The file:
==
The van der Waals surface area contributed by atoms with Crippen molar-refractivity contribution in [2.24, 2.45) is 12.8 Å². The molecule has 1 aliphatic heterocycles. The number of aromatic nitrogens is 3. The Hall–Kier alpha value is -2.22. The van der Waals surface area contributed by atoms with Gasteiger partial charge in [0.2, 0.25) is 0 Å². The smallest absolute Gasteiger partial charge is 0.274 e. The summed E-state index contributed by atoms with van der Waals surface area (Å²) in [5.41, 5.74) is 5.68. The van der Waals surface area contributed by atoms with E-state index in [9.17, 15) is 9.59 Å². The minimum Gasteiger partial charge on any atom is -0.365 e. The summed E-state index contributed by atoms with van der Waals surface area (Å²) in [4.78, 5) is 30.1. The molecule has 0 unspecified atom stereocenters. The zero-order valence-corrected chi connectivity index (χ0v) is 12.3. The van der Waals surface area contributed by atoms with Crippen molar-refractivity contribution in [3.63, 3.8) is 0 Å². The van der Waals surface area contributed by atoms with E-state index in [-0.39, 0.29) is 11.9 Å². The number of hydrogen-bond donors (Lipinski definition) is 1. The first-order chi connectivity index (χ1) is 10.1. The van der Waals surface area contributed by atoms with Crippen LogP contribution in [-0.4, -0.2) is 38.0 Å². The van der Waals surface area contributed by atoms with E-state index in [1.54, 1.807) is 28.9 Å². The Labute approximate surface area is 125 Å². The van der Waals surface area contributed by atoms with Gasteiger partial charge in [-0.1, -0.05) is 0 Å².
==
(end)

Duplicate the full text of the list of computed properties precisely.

The van der Waals surface area contributed by atoms with Crippen molar-refractivity contribution in [2.24, 2.45) is 12.8 Å². The molecule has 1 aliphatic heterocycles. The number of aromatic nitrogens is 3. The Hall–Kier alpha value is -2.22. The van der Waals surface area contributed by atoms with Gasteiger partial charge in [0.2, 0.25) is 0 Å². The smallest absolute Gasteiger partial charge is 0.274 e. The summed E-state index contributed by atoms with van der Waals surface area (Å²) in [5.41, 5.74) is 5.68. The van der Waals surface area contributed by atoms with E-state index in [9.17, 15) is 9.59 Å². The minimum Gasteiger partial charge on any atom is -0.365 e. The summed E-state index contributed by atoms with van der Waals surface area (Å²) in [4.78, 5) is 30.1. The molecule has 0 unspecified atom stereocenters. The zero-order valence-corrected chi connectivity index (χ0v) is 12.3. The van der Waals surface area contributed by atoms with Crippen molar-refractivity contribution in [3.63, 3.8) is 0 Å². The van der Waals surface area contributed by atoms with E-state index in [-0.39, 0.29) is 11.9 Å². The number of hydrogen-bond donors (Lipinski definition) is 1. The first-order chi connectivity index (χ1) is 10.1. The van der Waals surface area contributed by atoms with Crippen LogP contribution in [-0.4, -0.2) is 38.0 Å². The van der Waals surface area contributed by atoms with E-state index in [1.54, 1.807) is 28.9 Å². The Labute approximate surface area is 125 Å². The van der Waals surface area contributed by atoms with Gasteiger partial charge in [-0.1, -0.05) is 0 Å².